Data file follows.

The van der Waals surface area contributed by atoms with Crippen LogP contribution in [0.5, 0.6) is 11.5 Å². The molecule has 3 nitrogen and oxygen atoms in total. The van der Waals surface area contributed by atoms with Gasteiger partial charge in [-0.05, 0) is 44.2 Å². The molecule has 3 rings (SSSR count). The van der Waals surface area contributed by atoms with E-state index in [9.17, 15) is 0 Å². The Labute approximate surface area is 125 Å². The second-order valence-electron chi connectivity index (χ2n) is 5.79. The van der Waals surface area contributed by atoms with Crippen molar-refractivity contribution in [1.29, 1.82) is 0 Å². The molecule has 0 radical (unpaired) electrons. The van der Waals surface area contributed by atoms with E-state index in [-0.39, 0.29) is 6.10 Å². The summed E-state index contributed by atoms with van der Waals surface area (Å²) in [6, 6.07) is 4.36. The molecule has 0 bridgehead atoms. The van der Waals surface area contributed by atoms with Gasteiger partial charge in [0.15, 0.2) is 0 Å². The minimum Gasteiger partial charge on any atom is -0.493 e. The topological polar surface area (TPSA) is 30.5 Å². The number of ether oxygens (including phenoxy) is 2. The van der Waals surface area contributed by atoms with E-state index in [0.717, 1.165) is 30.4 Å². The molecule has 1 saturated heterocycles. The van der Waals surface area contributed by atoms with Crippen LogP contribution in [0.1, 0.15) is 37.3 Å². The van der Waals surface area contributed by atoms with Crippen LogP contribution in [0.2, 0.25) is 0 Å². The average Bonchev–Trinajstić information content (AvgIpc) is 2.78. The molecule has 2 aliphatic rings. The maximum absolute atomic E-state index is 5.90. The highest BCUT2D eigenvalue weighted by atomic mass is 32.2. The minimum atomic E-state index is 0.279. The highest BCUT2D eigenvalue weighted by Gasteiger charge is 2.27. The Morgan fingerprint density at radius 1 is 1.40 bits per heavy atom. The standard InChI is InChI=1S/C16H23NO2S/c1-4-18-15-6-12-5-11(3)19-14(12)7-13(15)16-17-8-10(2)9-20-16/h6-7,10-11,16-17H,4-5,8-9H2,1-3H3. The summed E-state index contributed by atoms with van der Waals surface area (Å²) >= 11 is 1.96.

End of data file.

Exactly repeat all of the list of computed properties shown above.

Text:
The van der Waals surface area contributed by atoms with Crippen LogP contribution in [0.5, 0.6) is 11.5 Å². The molecule has 3 nitrogen and oxygen atoms in total. The van der Waals surface area contributed by atoms with Gasteiger partial charge in [-0.05, 0) is 44.2 Å². The molecule has 3 rings (SSSR count). The van der Waals surface area contributed by atoms with E-state index in [9.17, 15) is 0 Å². The Labute approximate surface area is 125 Å². The second-order valence-electron chi connectivity index (χ2n) is 5.79. The van der Waals surface area contributed by atoms with Crippen molar-refractivity contribution in [1.29, 1.82) is 0 Å². The molecule has 0 radical (unpaired) electrons. The van der Waals surface area contributed by atoms with E-state index in [-0.39, 0.29) is 6.10 Å². The summed E-state index contributed by atoms with van der Waals surface area (Å²) in [6, 6.07) is 4.36. The molecule has 0 bridgehead atoms. The van der Waals surface area contributed by atoms with Gasteiger partial charge in [0.15, 0.2) is 0 Å². The minimum Gasteiger partial charge on any atom is -0.493 e. The topological polar surface area (TPSA) is 30.5 Å². The number of ether oxygens (including phenoxy) is 2. The van der Waals surface area contributed by atoms with E-state index in [0.717, 1.165) is 30.4 Å². The molecule has 1 saturated heterocycles. The van der Waals surface area contributed by atoms with Crippen LogP contribution in [0.1, 0.15) is 37.3 Å². The van der Waals surface area contributed by atoms with Crippen LogP contribution in [0.2, 0.25) is 0 Å². The average Bonchev–Trinajstić information content (AvgIpc) is 2.78. The molecule has 2 aliphatic rings. The maximum absolute atomic E-state index is 5.90. The highest BCUT2D eigenvalue weighted by atomic mass is 32.2. The minimum atomic E-state index is 0.279. The highest BCUT2D eigenvalue weighted by Gasteiger charge is 2.27. The Morgan fingerprint density at radius 1 is 1.40 bits per heavy atom. The standard InChI is InChI=1S/C16H23NO2S/c1-4-18-15-6-12-5-11(3)19-14(12)7-13(15)16-17-8-10(2)9-20-16/h6-7,10-11,16-17H,4-5,8-9H2,1-3H3. The summed E-state index contributed by atoms with van der Waals surface area (Å²) >= 11 is 1.96.